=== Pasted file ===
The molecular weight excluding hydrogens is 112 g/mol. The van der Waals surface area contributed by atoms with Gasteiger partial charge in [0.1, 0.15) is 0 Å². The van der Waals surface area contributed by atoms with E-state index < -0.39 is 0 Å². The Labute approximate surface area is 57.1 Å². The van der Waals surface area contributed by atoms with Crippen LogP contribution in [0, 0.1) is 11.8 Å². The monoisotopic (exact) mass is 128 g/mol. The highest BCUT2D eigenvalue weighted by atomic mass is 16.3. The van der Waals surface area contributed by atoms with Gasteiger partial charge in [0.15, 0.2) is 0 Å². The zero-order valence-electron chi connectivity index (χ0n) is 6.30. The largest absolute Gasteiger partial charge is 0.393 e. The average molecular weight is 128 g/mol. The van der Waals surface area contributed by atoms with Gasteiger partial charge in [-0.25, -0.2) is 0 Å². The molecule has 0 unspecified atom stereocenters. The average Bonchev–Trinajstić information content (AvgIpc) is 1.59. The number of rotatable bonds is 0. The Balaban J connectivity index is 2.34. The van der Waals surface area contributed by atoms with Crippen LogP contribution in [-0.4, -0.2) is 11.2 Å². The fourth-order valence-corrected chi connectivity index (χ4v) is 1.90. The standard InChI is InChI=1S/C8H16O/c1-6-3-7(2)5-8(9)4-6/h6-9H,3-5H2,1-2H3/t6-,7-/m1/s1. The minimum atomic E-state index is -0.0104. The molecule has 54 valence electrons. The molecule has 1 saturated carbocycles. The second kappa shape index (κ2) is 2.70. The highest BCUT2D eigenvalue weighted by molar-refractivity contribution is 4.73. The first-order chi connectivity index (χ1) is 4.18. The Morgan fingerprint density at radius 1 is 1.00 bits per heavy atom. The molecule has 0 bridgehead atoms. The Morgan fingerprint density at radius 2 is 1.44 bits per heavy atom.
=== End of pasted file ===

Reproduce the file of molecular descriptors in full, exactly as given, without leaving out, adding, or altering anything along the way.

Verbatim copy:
The molecular weight excluding hydrogens is 112 g/mol. The van der Waals surface area contributed by atoms with Gasteiger partial charge in [0.1, 0.15) is 0 Å². The van der Waals surface area contributed by atoms with E-state index < -0.39 is 0 Å². The Labute approximate surface area is 57.1 Å². The van der Waals surface area contributed by atoms with Crippen LogP contribution in [0, 0.1) is 11.8 Å². The monoisotopic (exact) mass is 128 g/mol. The highest BCUT2D eigenvalue weighted by atomic mass is 16.3. The van der Waals surface area contributed by atoms with Gasteiger partial charge in [0.15, 0.2) is 0 Å². The zero-order valence-electron chi connectivity index (χ0n) is 6.30. The largest absolute Gasteiger partial charge is 0.393 e. The average molecular weight is 128 g/mol. The van der Waals surface area contributed by atoms with Gasteiger partial charge in [-0.25, -0.2) is 0 Å². The molecule has 0 unspecified atom stereocenters. The average Bonchev–Trinajstić information content (AvgIpc) is 1.59. The number of rotatable bonds is 0. The Balaban J connectivity index is 2.34. The van der Waals surface area contributed by atoms with Crippen LogP contribution in [-0.4, -0.2) is 11.2 Å². The fourth-order valence-corrected chi connectivity index (χ4v) is 1.90. The standard InChI is InChI=1S/C8H16O/c1-6-3-7(2)5-8(9)4-6/h6-9H,3-5H2,1-2H3/t6-,7-/m1/s1. The minimum atomic E-state index is -0.0104. The molecule has 54 valence electrons. The molecule has 1 saturated carbocycles. The second kappa shape index (κ2) is 2.70. The highest BCUT2D eigenvalue weighted by molar-refractivity contribution is 4.73. The first-order chi connectivity index (χ1) is 4.18. The Morgan fingerprint density at radius 1 is 1.00 bits per heavy atom. The molecule has 0 bridgehead atoms. The Morgan fingerprint density at radius 2 is 1.44 bits per heavy atom.